The MD-25 red dot has also received a recent reticle upgrade, now available with a chevron/BDC/horseshoe option.

     

    The fact sheet shows the difference with the new reticle option, shown on the right.

    The fact sheet shows the difference with the new reticle option, shown on the right.

    Next up, Primary Arms brought along their MD-25 ACSS, a rifle-purposed red dot. This diminutive optic is intended for use with industry-standard micro-style footprints and mounts, like Aimpoint’s H- and T-series dots. The MD-25 has previously been available for a $169.99 MSRP with a 2-MOA red dot, but the newest version that was shown off at GunFest is a $20 reticle upgrade. Similar to the pistol optic discussed above, the ACSS-5.56 reticle replaces the previous dot with a center chevron. This chevron is accompanied by BDC references beneath, and an outer horseshoe. Weighing just 6.5 ounces and measuring only 3″ long, this micro dot should leave plenty of room on most long guns for a compatible magnifier mounted behind, which Primary Arms also offers, should your chosen application need that capability and flexibility.

    The GLx 2.5-10x scope offers some much-requested features at an approachable price point.

    The GLx 2.5-10x scope offers some much-requested features at an approachable price point.

     

    If you liked the Raptor reticle but wanted something a bit more robust and fleshed-out, the newer Griffin MIL version might just be for you.

    If you liked the Raptor reticle but wanted something a bit more robust and fleshed-out, the newer Griffin MIL version might just be for you.

    Last but not least, Primary Arms exhibited a new iteration of their 2.5-10×44 FFP GLx scope. This form of the GLx had previously been offered with their ACSS “Raptor” M2 5.56 reticle. The Raptor is a “Christmas tree”-style structure, which centers around BDC/ranging stadia descending from the central chevron, plus wind hold points extending out from the stadia in a generally triangular shape – hence, vaguely resembling a Christmas tree. The new variant at GunFest incorporated an adaptation of Primary Arms’ ACSS Griffin MIL reticle, thus providing a new combination of established optic and reticle concepts that had formerly not been available together. The Griffin further develops upon the Raptor’s Christmas tree format, expanding it into a full MRAD grid. This is intended to enable a precision shooter to calculate holdovers and adjust fire with the grid dots as reference points. This can save precious seconds versus physically dialing in adjustments, although the GLx scope’s turrets can also still be manipulated in the traditional fashion if you prefer.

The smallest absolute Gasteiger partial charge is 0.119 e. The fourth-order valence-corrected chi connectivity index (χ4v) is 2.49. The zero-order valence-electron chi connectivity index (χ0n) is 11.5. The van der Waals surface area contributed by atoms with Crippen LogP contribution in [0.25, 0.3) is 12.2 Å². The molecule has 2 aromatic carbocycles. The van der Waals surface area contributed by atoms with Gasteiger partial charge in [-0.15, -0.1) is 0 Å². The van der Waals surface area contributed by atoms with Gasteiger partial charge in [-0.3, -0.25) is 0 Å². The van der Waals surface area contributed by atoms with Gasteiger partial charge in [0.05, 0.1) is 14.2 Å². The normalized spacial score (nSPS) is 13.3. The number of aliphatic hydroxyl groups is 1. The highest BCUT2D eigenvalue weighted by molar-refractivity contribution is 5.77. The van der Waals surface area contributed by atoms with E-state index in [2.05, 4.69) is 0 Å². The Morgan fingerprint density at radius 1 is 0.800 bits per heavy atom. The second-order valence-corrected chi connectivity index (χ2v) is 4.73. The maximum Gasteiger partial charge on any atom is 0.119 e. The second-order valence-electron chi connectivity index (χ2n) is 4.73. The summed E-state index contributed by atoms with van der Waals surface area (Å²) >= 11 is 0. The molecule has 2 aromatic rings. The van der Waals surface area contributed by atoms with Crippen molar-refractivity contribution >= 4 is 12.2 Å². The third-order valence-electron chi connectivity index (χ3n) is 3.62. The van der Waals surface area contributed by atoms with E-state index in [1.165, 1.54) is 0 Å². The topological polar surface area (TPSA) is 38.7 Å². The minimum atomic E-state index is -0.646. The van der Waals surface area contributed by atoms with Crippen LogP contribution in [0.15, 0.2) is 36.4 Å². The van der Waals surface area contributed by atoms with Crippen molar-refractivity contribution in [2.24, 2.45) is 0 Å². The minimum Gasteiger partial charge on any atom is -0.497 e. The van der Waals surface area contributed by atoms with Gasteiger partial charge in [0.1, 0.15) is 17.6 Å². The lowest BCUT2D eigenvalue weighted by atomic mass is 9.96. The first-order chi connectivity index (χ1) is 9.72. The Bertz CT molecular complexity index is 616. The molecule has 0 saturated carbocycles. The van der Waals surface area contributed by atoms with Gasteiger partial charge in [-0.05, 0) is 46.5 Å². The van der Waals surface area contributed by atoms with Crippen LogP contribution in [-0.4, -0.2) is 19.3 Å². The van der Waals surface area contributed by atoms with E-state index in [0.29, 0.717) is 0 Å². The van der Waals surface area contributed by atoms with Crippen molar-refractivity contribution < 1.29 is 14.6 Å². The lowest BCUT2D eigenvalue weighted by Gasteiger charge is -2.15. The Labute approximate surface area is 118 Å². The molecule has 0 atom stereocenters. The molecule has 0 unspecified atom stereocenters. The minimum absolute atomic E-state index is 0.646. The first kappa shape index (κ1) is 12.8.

See you at the range!


    Photos courtesy of Primary Arms and the author.
    Will P

    Former US Army infantryman, lifelong hunter and hobby/sport shooter. Perpetual firearms student, always seeking to become better and learn more. Interested in all shooting disciplines and passionate about all kinds of guns. Contact on Instagram: @WillTFB


    Advertisement